28 April 2008

This is a chaperon

"The headgear this man is wearing is called a chaperon -- related to the modern French word chapeau... The picture is from the Chapel Saint-Erige, probably completed in the year 1451, a time when chaperons were extremely fashionable throughout Europe.

It was not until the early part of the eighteenth century that people began to use the word chaperon or chaperone to designate elderly aunts, ladies-in-waiting, or other persons charged with making sure that young people didn't get into the sort of mischief they are likely to get into when left to their own devices.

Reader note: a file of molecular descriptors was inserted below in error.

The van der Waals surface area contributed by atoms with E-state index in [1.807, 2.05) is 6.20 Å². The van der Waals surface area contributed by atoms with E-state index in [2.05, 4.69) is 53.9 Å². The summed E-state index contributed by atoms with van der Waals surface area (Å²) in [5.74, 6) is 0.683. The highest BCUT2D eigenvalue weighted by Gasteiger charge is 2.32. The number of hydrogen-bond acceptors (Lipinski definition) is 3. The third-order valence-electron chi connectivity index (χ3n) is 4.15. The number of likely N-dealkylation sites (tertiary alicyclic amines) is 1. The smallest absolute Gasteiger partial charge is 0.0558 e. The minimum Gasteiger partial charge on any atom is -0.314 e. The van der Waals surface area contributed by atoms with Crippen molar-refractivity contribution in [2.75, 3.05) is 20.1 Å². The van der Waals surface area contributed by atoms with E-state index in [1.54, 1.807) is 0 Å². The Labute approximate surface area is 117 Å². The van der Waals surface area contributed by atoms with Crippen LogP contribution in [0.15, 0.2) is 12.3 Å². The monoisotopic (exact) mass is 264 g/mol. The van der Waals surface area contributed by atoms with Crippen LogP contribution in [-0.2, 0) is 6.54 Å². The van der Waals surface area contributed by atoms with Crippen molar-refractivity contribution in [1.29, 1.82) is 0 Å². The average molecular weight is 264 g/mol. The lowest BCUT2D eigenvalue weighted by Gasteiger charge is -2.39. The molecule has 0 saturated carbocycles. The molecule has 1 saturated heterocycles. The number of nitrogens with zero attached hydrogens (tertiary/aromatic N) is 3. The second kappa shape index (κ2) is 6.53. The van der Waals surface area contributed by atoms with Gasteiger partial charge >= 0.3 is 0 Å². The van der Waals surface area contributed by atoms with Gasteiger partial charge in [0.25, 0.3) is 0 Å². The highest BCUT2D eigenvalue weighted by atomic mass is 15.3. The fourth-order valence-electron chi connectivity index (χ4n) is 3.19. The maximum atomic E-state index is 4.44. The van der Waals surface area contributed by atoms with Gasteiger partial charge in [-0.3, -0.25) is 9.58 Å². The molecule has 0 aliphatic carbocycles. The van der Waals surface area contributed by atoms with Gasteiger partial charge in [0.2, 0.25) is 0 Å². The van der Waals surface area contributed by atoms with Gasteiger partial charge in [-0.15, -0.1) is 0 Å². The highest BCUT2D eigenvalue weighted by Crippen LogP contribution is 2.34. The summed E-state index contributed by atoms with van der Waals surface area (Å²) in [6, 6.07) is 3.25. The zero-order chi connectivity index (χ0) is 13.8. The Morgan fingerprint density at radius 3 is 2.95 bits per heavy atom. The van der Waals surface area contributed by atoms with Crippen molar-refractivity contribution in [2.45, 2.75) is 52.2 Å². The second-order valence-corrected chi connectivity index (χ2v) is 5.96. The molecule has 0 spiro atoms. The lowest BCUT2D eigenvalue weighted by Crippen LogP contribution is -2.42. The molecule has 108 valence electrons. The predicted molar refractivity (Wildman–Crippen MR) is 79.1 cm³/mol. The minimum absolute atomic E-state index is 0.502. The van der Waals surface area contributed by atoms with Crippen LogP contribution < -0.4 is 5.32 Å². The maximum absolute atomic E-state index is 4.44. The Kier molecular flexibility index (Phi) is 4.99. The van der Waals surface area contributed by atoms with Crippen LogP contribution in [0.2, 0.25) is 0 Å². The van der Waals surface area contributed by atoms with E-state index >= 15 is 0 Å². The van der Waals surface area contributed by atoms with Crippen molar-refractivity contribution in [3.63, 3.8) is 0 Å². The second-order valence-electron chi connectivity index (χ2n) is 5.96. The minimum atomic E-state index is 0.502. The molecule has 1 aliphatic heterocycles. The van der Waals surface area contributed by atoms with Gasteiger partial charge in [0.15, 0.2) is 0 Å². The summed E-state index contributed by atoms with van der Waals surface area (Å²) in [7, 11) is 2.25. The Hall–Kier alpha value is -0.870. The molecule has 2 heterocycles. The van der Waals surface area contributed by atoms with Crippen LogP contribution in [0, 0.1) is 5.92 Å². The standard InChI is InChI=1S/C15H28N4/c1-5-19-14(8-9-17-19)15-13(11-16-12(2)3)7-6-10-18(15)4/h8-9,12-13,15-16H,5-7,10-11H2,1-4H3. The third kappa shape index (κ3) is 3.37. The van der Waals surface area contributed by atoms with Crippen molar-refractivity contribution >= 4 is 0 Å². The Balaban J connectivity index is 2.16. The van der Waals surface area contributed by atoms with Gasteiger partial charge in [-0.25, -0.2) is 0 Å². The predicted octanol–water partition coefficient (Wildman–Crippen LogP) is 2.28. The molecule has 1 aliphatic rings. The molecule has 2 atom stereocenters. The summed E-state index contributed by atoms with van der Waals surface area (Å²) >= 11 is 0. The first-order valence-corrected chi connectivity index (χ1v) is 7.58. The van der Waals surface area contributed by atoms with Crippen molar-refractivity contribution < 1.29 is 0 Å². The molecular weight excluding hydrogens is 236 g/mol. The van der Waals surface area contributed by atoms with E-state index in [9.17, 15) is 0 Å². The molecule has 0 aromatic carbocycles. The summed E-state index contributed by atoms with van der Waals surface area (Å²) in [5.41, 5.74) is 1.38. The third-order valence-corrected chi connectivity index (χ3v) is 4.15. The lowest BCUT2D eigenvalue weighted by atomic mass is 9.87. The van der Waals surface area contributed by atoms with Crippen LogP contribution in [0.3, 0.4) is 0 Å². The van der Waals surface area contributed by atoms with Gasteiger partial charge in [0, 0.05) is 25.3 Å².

Apparently, the term was originally metaphorical. The chaperon protected the young person the way the hood protected the head."

(Full credit for image and text to Scribal Terror)

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